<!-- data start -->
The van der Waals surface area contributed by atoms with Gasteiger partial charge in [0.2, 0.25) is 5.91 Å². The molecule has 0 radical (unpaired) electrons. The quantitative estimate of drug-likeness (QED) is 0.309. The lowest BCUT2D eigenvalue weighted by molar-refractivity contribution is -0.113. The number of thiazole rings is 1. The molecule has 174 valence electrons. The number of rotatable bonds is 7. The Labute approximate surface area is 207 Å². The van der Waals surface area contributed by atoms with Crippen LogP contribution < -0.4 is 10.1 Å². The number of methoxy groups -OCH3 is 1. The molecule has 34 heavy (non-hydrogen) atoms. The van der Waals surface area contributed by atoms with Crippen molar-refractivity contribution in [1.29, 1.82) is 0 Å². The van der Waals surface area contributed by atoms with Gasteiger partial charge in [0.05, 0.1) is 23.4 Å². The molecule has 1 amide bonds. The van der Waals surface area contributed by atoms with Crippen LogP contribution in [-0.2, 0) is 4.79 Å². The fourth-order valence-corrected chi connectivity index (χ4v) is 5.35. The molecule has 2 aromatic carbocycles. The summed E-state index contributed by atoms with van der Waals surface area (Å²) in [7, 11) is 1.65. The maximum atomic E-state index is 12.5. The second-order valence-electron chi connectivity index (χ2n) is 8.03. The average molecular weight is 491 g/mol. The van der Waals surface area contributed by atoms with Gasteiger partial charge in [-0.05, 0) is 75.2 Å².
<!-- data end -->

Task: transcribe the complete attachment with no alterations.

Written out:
The van der Waals surface area contributed by atoms with Gasteiger partial charge in [0.2, 0.25) is 5.91 Å². The molecule has 0 radical (unpaired) electrons. The quantitative estimate of drug-likeness (QED) is 0.309. The lowest BCUT2D eigenvalue weighted by molar-refractivity contribution is -0.113. The number of thiazole rings is 1. The molecule has 174 valence electrons. The number of rotatable bonds is 7. The Labute approximate surface area is 207 Å². The van der Waals surface area contributed by atoms with Crippen LogP contribution < -0.4 is 10.1 Å². The number of methoxy groups -OCH3 is 1. The molecule has 34 heavy (non-hydrogen) atoms. The van der Waals surface area contributed by atoms with Crippen molar-refractivity contribution in [1.29, 1.82) is 0 Å². The van der Waals surface area contributed by atoms with Gasteiger partial charge in [0.05, 0.1) is 23.4 Å². The molecule has 1 amide bonds. The van der Waals surface area contributed by atoms with Crippen LogP contribution in [-0.2, 0) is 4.79 Å². The fourth-order valence-corrected chi connectivity index (χ4v) is 5.35. The molecule has 2 aromatic carbocycles. The summed E-state index contributed by atoms with van der Waals surface area (Å²) in [7, 11) is 1.65. The maximum atomic E-state index is 12.5. The second-order valence-electron chi connectivity index (χ2n) is 8.03. The average molecular weight is 491 g/mol. The van der Waals surface area contributed by atoms with Gasteiger partial charge in [-0.05, 0) is 75.2 Å².